There is so much exposition at the open of HITMAN: AGENT 47 that for a moment I worried that I had somehow missed out on the original 46 parts and they were trying to sum it up. What’s worse is the exposition is completely unnecessary because throughout the movie every character keeps explaining to every other character who every character is and what their history is with every one else. Not that it’s that complicated, it’s just the filmmakers seemed to have no trust whatsoever that the audience could follow the film.

You may be picking up at this point that this is not a great film. It’s not. Yet it’s not nearly as terrible as I thought it might be. The story itself, which is basically an amped up version of The Bourne Identity, works (for the most part). Our heroine is basically a sleeper killer soldier who doesn’t know her own powers until she becomes the target of two different groups who want her connection to her father, who designed the killer soldier program. Agent 47, played by Rupert Friend, is an emotionless assassin, and at first, the audience doesn’t know whether he is a good guy or a bad guy. Actually, that’s true through the whole film. As a character, Agent 47 is about as dull as they come. The basic building blocks of this script require him to not do much to engender the audience’s good will. He doesn’t even have a dry sense of humor, which might be believable. It’s not Friend’s fault, he does the best with what he is given.

His target, Katia (Hannah Ware), has a little more to play with, but the frenetic pace of the bang-bang plot allows little time for character growth – which is a shame because Katia finds out so much about herself over the course of this film. Most of this, unfortunately, she is told directly (back to the exposition issue) so she only hears about it, rather than discovering it. I can imagine a film told entirely from her perspective, where she is uncovering details herself that could have been really fascinating, and full of lots of great character work, but this is not that movie.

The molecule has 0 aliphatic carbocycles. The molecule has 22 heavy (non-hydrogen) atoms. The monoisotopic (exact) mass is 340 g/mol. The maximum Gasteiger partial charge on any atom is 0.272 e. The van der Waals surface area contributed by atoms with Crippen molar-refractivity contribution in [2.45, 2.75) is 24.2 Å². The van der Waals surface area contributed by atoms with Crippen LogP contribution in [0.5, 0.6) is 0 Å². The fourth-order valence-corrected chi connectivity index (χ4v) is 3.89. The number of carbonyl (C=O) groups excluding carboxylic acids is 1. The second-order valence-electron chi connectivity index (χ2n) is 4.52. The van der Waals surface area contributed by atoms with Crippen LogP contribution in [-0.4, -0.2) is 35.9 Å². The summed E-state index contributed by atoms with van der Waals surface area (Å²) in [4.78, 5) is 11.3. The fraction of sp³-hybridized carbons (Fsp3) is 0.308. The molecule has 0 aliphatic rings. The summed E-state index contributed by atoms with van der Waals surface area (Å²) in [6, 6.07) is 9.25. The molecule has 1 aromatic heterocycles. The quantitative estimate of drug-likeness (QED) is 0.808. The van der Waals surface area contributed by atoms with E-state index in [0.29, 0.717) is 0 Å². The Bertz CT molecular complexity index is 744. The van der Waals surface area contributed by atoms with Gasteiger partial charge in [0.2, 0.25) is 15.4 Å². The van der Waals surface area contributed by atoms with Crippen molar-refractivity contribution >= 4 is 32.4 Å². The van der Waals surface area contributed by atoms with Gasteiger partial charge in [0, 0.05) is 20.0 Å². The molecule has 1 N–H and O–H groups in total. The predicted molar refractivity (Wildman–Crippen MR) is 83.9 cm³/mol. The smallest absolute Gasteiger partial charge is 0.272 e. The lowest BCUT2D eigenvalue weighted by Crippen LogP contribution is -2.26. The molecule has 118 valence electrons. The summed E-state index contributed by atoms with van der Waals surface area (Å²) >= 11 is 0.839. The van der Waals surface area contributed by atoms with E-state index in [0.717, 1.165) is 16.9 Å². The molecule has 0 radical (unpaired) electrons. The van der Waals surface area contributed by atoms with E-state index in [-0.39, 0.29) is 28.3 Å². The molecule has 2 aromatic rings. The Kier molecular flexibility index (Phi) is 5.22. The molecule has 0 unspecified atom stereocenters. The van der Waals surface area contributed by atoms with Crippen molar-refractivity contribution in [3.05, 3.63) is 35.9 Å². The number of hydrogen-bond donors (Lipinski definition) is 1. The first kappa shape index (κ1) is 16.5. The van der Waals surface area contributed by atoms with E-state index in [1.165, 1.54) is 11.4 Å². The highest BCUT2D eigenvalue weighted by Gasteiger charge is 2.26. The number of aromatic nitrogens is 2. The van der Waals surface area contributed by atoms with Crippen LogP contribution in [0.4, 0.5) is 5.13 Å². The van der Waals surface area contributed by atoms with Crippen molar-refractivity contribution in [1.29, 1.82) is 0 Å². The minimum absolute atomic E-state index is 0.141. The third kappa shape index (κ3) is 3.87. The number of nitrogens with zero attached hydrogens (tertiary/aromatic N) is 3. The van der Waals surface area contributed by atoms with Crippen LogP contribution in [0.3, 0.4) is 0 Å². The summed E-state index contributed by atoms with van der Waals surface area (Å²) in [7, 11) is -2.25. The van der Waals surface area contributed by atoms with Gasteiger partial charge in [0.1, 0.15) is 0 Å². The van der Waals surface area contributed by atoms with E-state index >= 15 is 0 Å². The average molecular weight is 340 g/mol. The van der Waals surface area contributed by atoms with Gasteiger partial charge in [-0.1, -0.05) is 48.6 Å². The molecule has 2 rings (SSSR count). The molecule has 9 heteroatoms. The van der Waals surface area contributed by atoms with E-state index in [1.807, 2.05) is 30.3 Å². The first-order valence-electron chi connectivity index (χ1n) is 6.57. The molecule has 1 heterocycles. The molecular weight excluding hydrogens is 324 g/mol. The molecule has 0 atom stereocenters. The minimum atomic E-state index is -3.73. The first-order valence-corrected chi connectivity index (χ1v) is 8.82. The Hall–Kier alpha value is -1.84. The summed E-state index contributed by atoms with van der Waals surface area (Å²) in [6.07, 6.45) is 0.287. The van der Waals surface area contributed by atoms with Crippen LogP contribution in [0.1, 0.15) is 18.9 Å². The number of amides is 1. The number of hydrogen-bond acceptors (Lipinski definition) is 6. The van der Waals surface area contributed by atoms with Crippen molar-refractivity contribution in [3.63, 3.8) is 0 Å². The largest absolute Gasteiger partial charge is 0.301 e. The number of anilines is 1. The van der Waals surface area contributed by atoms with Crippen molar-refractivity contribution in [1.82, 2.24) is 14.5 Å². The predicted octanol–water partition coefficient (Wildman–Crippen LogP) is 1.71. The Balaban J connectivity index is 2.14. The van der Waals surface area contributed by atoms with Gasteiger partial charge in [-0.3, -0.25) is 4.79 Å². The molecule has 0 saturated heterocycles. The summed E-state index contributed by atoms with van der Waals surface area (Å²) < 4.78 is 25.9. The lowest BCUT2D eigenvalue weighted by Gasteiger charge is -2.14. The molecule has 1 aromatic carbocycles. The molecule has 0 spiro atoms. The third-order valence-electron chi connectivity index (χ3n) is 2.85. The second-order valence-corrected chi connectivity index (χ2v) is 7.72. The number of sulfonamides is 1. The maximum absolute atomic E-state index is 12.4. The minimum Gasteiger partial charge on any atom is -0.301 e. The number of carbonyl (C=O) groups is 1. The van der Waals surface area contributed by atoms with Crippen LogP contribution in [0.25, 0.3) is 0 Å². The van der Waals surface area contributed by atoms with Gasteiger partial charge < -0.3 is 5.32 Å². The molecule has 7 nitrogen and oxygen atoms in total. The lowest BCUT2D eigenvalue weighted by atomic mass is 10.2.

So what is working in HITMAN: AGENT 47? Well, not surprisingly, the action sequences.  They are fantastic. But nothing we haven’t seen before (right after I saw this I saw The Man from U.N.C.L.E. which handles action in an entirely fresh way, cutting up and montaging sequences that would be showpieces in another film and getting to the character and one on one combat stuff). Things blow up, cars drive fast, people die. Check, check and check. It’s all there, but without any human element of story to pin everything on, its more like watching someone else play a video game than film.

In general, Hitman: Agent 47 is a forgettable action flick that requires no knowledge of the video game series or the original Timothy Olyphant starring flick to understand, nor creates any desire to seek out either after. The film is held back by a pedestrian plot that is told in the least effective way, and characters that are given little opportunity to do anything of interest on screen. One thing though, the skyscrapers and garden walkway seen in the Singapore location are so amazing looking, I had to find pictures of them online to make sure they weren’t CGI creations. Wow. So yes, top prize on this film goes to the location scout.

HTMAN: AGENT 47 is in theaters now.

Bears Fonte covers indie film for AMFM Magazine and programs and consults for film festivals nationwide.  He is the Founder and Executive Director of Other Worlds Austin SciFi Film Festival as well as the former Director of Programming for Austin Film Festival.  His short The Secret Keeper played at 40 festivals, his feature iCrime was released in 2011 by Vicious Circle.

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